Low latitude
Latitude Lat"i*tude, n. [F. latitude, L. latitudo, fr. latus broad, wide, for older stlatus; perh. akin to E. strew.] 1. Extent from side to side, or distance sidewise from a given point or line; breadth; width. [1913 Webster]

Provided the length do not exceed the latitude above one third part. --Sir H. Wotton. [1913 Webster]

2. Room; space; freedom from confinement or restraint; hence, looseness; laxity; independence. [1913 Webster]

In human actions there are no degrees and precise natural limits described, but a latitude is indulged. --Jer. Taylor. [1913 Webster]

3. Extent or breadth of signification, application, etc.; extent of deviation from a standard, as truth, style, etc. [1913 Webster]

No discreet man will believe Augustine's miracles, in the latitude of monkish relations. --Fuller. [1913 Webster]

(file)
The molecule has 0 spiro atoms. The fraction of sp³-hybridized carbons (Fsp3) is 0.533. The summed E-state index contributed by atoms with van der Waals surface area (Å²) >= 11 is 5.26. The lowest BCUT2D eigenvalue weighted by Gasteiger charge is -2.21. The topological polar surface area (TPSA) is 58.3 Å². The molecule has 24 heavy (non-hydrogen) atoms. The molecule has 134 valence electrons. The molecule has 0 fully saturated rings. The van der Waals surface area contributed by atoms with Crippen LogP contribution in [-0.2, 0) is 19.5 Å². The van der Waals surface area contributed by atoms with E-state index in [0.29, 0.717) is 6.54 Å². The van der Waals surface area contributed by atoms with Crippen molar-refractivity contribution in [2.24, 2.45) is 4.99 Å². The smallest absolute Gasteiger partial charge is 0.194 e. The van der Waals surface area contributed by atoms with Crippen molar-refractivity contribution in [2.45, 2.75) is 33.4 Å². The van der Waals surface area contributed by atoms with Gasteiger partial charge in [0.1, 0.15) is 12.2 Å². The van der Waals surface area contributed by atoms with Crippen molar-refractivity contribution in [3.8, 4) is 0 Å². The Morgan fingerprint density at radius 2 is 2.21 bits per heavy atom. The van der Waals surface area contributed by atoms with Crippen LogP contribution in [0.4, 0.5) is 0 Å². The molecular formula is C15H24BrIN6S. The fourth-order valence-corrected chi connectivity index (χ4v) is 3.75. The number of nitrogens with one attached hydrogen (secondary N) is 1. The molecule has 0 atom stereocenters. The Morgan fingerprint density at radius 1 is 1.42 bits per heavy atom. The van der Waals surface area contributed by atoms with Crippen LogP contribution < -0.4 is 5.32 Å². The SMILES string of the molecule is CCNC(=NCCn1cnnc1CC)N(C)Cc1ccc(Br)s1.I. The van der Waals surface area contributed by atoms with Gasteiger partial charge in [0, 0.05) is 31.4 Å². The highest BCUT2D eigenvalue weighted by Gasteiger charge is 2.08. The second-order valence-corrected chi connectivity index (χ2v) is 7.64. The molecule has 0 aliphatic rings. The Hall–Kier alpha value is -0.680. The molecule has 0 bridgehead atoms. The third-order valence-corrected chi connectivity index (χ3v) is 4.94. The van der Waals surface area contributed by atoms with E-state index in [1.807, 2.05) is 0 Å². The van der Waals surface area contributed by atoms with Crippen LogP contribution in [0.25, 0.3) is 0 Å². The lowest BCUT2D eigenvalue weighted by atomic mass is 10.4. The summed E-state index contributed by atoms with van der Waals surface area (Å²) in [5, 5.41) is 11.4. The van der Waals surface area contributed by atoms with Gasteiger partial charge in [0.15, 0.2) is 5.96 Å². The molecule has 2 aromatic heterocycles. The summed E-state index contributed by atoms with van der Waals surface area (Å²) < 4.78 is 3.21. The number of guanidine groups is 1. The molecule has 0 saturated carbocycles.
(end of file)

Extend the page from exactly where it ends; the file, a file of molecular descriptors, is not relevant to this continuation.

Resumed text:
4. Extent; size; amplitude; scope. [1913 Webster]

I pretend not to treat of them in their full latitude. --Locke. [1913 Webster]

5. (Geog.) Distance north or south of the equator, measured on a meridian. [1913 Webster]

6. (Astron.) The angular distance of a heavenly body from the ecliptic. [1913 Webster]

{Ascending latitude}, {Circle of latitude}, {Geographical latitude}, etc. See under {Ascending}. {Circle}, etc.

{High latitude}, that part of the earth's surface near either pole, esp. that part within either the arctic or the antarctic circle.

{Low latitude}, that part of the earth's surface which is near the equator. [1913 Webster]


The Collaborative International Dictionary of English. 2000.

Look at other dictionaries:

  • low latitude — region close to the equator …   English contemporary dictionary

  • low — low1 [lō] adj. [ME lah < ON lagr, akin to MDu lage, MLowG læge < IE base * legh , LIE1] 1. a) of little height or elevation; not high or tall b) not far above the ground [low clouds] 2. depress …   English World dictionary

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